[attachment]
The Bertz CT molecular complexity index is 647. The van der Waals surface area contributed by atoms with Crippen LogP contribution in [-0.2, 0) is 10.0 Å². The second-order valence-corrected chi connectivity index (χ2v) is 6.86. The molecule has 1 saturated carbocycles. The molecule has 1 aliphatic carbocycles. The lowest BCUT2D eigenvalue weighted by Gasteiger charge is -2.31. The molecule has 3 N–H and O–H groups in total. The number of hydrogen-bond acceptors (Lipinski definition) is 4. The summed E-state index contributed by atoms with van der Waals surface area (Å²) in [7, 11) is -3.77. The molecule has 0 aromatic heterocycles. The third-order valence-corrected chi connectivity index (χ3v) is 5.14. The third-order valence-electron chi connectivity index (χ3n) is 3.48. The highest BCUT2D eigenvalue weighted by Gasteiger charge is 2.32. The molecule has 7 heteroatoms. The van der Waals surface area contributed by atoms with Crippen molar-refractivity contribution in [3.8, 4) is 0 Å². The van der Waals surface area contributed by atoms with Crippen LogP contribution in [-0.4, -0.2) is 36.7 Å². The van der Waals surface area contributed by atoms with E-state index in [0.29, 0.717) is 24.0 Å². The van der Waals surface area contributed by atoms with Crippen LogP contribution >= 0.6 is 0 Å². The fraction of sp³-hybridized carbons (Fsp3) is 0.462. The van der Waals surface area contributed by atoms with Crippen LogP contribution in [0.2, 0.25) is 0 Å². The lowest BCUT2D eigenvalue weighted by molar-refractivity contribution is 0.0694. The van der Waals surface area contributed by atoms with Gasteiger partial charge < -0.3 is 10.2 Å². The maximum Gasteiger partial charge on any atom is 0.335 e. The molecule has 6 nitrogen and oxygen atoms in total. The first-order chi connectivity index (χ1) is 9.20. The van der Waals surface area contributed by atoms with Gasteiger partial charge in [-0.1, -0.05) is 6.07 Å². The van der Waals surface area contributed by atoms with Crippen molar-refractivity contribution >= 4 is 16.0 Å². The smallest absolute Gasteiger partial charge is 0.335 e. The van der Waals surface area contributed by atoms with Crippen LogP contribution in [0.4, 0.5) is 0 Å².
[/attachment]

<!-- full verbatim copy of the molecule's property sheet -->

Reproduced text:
The Bertz CT molecular complexity index is 647. The van der Waals surface area contributed by atoms with Crippen LogP contribution in [-0.2, 0) is 10.0 Å². The second-order valence-corrected chi connectivity index (χ2v) is 6.86. The molecule has 1 saturated carbocycles. The molecule has 1 aliphatic carbocycles. The lowest BCUT2D eigenvalue weighted by Gasteiger charge is -2.31. The molecule has 3 N–H and O–H groups in total. The number of hydrogen-bond acceptors (Lipinski definition) is 4. The summed E-state index contributed by atoms with van der Waals surface area (Å²) in [7, 11) is -3.77. The molecule has 0 aromatic heterocycles. The third-order valence-corrected chi connectivity index (χ3v) is 5.14. The third-order valence-electron chi connectivity index (χ3n) is 3.48. The highest BCUT2D eigenvalue weighted by Gasteiger charge is 2.32. The molecule has 7 heteroatoms. The van der Waals surface area contributed by atoms with Crippen molar-refractivity contribution in [3.8, 4) is 0 Å². The van der Waals surface area contributed by atoms with Crippen LogP contribution in [-0.4, -0.2) is 36.7 Å². The van der Waals surface area contributed by atoms with E-state index in [0.29, 0.717) is 24.0 Å². The van der Waals surface area contributed by atoms with Crippen LogP contribution >= 0.6 is 0 Å². The fraction of sp³-hybridized carbons (Fsp3) is 0.462. The van der Waals surface area contributed by atoms with Crippen LogP contribution in [0.2, 0.25) is 0 Å². The lowest BCUT2D eigenvalue weighted by molar-refractivity contribution is 0.0694. The van der Waals surface area contributed by atoms with Gasteiger partial charge < -0.3 is 10.2 Å². The maximum Gasteiger partial charge on any atom is 0.335 e. The molecule has 6 nitrogen and oxygen atoms in total. The first-order chi connectivity index (χ1) is 9.20. The van der Waals surface area contributed by atoms with Gasteiger partial charge in [-0.1, -0.05) is 6.07 Å². The van der Waals surface area contributed by atoms with Crippen molar-refractivity contribution >= 4 is 16.0 Å². The smallest absolute Gasteiger partial charge is 0.335 e. The van der Waals surface area contributed by atoms with Crippen LogP contribution in [0.4, 0.5) is 0 Å².